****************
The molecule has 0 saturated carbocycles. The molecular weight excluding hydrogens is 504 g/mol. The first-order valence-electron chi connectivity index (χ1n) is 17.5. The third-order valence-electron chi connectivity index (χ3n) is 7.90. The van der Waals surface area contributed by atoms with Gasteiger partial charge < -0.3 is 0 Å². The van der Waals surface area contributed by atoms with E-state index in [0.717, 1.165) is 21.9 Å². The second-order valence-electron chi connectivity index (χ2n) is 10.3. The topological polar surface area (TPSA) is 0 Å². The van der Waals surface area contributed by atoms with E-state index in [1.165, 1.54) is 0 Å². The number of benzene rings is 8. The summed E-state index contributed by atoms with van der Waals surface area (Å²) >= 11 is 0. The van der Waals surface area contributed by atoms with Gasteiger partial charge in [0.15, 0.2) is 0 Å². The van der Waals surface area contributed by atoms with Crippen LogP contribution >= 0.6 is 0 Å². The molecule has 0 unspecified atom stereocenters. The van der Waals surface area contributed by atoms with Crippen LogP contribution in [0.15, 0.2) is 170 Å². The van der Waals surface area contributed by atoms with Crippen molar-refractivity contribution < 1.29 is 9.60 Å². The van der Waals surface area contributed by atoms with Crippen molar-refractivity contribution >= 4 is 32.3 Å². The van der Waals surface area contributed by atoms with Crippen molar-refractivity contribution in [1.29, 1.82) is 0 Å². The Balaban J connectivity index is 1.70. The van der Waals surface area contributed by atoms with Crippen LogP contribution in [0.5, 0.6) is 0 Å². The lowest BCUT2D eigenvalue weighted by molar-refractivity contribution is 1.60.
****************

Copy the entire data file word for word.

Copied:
The molecule has 0 saturated carbocycles. The molecular weight excluding hydrogens is 504 g/mol. The first-order valence-electron chi connectivity index (χ1n) is 17.5. The third-order valence-electron chi connectivity index (χ3n) is 7.90. The van der Waals surface area contributed by atoms with Gasteiger partial charge < -0.3 is 0 Å². The van der Waals surface area contributed by atoms with E-state index in [0.717, 1.165) is 21.9 Å². The second-order valence-electron chi connectivity index (χ2n) is 10.3. The topological polar surface area (TPSA) is 0 Å². The van der Waals surface area contributed by atoms with E-state index in [1.165, 1.54) is 0 Å². The number of benzene rings is 8. The summed E-state index contributed by atoms with van der Waals surface area (Å²) >= 11 is 0. The van der Waals surface area contributed by atoms with Gasteiger partial charge in [0.15, 0.2) is 0 Å². The van der Waals surface area contributed by atoms with Crippen LogP contribution >= 0.6 is 0 Å². The molecule has 0 unspecified atom stereocenters. The van der Waals surface area contributed by atoms with Crippen LogP contribution in [0.15, 0.2) is 170 Å². The van der Waals surface area contributed by atoms with Crippen molar-refractivity contribution < 1.29 is 9.60 Å². The van der Waals surface area contributed by atoms with Crippen molar-refractivity contribution >= 4 is 32.3 Å². The van der Waals surface area contributed by atoms with Crippen molar-refractivity contribution in [1.29, 1.82) is 0 Å². The Balaban J connectivity index is 1.70. The van der Waals surface area contributed by atoms with Crippen LogP contribution in [0.5, 0.6) is 0 Å². The lowest BCUT2D eigenvalue weighted by molar-refractivity contribution is 1.60.